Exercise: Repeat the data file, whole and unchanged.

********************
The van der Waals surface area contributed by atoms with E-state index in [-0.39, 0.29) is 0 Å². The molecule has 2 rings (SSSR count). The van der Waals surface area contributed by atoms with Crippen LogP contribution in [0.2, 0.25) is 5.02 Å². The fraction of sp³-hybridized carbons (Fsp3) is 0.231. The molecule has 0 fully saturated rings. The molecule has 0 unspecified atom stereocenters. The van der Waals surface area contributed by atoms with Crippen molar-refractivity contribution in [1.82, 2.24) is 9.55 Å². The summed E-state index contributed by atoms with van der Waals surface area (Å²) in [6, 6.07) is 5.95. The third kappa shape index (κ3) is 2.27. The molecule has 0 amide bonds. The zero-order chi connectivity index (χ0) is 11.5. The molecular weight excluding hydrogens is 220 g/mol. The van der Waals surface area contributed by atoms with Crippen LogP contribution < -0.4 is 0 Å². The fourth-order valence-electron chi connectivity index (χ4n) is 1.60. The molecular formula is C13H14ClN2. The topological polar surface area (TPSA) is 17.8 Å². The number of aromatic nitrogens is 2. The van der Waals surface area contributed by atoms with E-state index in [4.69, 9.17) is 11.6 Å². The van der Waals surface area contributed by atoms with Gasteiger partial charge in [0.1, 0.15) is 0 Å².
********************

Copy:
The van der Waals surface area contributed by atoms with E-state index in [-0.39, 0.29) is 0 Å². The molecule has 2 rings (SSSR count). The van der Waals surface area contributed by atoms with Crippen LogP contribution in [0.2, 0.25) is 5.02 Å². The fraction of sp³-hybridized carbons (Fsp3) is 0.231. The molecule has 0 fully saturated rings. The molecule has 0 unspecified atom stereocenters. The van der Waals surface area contributed by atoms with Crippen molar-refractivity contribution in [1.82, 2.24) is 9.55 Å². The summed E-state index contributed by atoms with van der Waals surface area (Å²) in [6, 6.07) is 5.95. The third kappa shape index (κ3) is 2.27. The molecule has 0 amide bonds. The zero-order chi connectivity index (χ0) is 11.5. The molecular weight excluding hydrogens is 220 g/mol. The van der Waals surface area contributed by atoms with Crippen LogP contribution < -0.4 is 0 Å². The fourth-order valence-electron chi connectivity index (χ4n) is 1.60. The molecular formula is C13H14ClN2. The topological polar surface area (TPSA) is 17.8 Å². The number of aromatic nitrogens is 2. The van der Waals surface area contributed by atoms with E-state index in [4.69, 9.17) is 11.6 Å². The van der Waals surface area contributed by atoms with Gasteiger partial charge in [0.1, 0.15) is 0 Å².